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The Other Man’s Lot

From the Rock Island Argus, June 9, 1913.
 By S. E. Kiser.

 Each day he watched the trains go by;
     He’d pause behind his plow to gaze,
 And many a time he heaved a sigh
     And thought he wasted precious days;
 The breeze blew sweetly from the sky,
     His flocks and herds grazed on the slopes,
 But, turning when the trains went past,
 His countenance was overcast
     And envy blighted all his hopes.
 His children played among the trees,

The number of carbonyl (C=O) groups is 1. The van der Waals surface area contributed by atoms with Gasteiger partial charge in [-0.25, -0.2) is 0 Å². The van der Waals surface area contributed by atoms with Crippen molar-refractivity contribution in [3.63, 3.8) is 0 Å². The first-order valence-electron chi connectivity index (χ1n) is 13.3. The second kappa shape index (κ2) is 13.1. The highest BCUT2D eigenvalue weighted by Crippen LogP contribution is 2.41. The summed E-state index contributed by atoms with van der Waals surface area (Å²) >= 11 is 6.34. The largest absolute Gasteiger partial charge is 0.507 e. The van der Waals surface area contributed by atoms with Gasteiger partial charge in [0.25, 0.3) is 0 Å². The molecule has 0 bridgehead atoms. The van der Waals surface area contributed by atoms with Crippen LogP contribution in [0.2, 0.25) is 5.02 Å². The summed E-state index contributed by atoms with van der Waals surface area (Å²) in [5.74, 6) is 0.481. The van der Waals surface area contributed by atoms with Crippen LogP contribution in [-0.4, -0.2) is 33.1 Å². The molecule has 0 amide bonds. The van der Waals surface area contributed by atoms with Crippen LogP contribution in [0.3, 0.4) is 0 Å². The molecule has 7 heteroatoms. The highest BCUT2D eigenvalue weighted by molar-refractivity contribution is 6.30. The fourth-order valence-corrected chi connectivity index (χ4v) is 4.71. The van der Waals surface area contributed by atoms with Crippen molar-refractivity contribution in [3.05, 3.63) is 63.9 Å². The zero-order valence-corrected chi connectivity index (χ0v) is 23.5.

His fields were wide and rich and green;
 A thousand things were there to please
     By adding beauty to the scene.
 But, longing for the sight of seas
     And far-off mountains looming high,
 A dozen times a day he turned
 And in his bosom envy burned
     What time he watched the trains go by.
 He looked across his acres wide
     And saw his billowy fields of wheat,
 And heard the thundering trains and sighed,
     Although the breeze was soft and sweet.
 And many a weary one who spied
     Him standing out there brown and grim
 Thought of his freedom from all care,
 Thought of his independence there,
     And, riding onward, envied him.

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